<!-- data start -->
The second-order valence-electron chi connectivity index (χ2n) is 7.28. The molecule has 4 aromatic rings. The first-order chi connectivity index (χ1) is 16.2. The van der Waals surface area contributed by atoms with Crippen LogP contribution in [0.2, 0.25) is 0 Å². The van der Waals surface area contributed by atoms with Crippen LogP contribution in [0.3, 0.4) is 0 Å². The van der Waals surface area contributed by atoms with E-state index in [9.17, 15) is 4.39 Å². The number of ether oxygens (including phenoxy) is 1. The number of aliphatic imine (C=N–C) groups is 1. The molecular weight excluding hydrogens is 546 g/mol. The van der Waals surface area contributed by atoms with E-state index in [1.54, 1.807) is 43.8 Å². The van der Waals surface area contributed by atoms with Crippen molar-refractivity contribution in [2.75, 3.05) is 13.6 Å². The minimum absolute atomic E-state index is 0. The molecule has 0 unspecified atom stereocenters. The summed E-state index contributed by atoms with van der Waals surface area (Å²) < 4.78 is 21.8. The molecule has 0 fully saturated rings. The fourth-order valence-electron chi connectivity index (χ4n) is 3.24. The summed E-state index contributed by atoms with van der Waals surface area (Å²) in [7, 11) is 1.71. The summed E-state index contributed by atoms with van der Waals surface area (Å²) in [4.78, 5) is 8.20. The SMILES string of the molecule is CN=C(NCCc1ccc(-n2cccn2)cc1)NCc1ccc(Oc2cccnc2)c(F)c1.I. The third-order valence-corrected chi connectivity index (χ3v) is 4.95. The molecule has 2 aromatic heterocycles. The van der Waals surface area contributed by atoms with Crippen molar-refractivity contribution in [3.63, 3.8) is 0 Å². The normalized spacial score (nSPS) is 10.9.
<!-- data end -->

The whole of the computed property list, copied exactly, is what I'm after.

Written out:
The second-order valence-electron chi connectivity index (χ2n) is 7.28. The molecule has 4 aromatic rings. The first-order chi connectivity index (χ1) is 16.2. The van der Waals surface area contributed by atoms with Crippen LogP contribution in [0.2, 0.25) is 0 Å². The van der Waals surface area contributed by atoms with Crippen LogP contribution in [0.3, 0.4) is 0 Å². The van der Waals surface area contributed by atoms with E-state index in [9.17, 15) is 4.39 Å². The number of ether oxygens (including phenoxy) is 1. The number of aliphatic imine (C=N–C) groups is 1. The molecular weight excluding hydrogens is 546 g/mol. The van der Waals surface area contributed by atoms with E-state index in [1.54, 1.807) is 43.8 Å². The van der Waals surface area contributed by atoms with Crippen molar-refractivity contribution in [2.75, 3.05) is 13.6 Å². The minimum absolute atomic E-state index is 0. The molecule has 0 unspecified atom stereocenters. The summed E-state index contributed by atoms with van der Waals surface area (Å²) < 4.78 is 21.8. The molecule has 0 fully saturated rings. The fourth-order valence-electron chi connectivity index (χ4n) is 3.24. The summed E-state index contributed by atoms with van der Waals surface area (Å²) in [7, 11) is 1.71. The summed E-state index contributed by atoms with van der Waals surface area (Å²) in [4.78, 5) is 8.20. The SMILES string of the molecule is CN=C(NCCc1ccc(-n2cccn2)cc1)NCc1ccc(Oc2cccnc2)c(F)c1.I. The third-order valence-corrected chi connectivity index (χ3v) is 4.95. The molecule has 2 aromatic heterocycles. The van der Waals surface area contributed by atoms with Crippen molar-refractivity contribution in [3.63, 3.8) is 0 Å². The normalized spacial score (nSPS) is 10.9.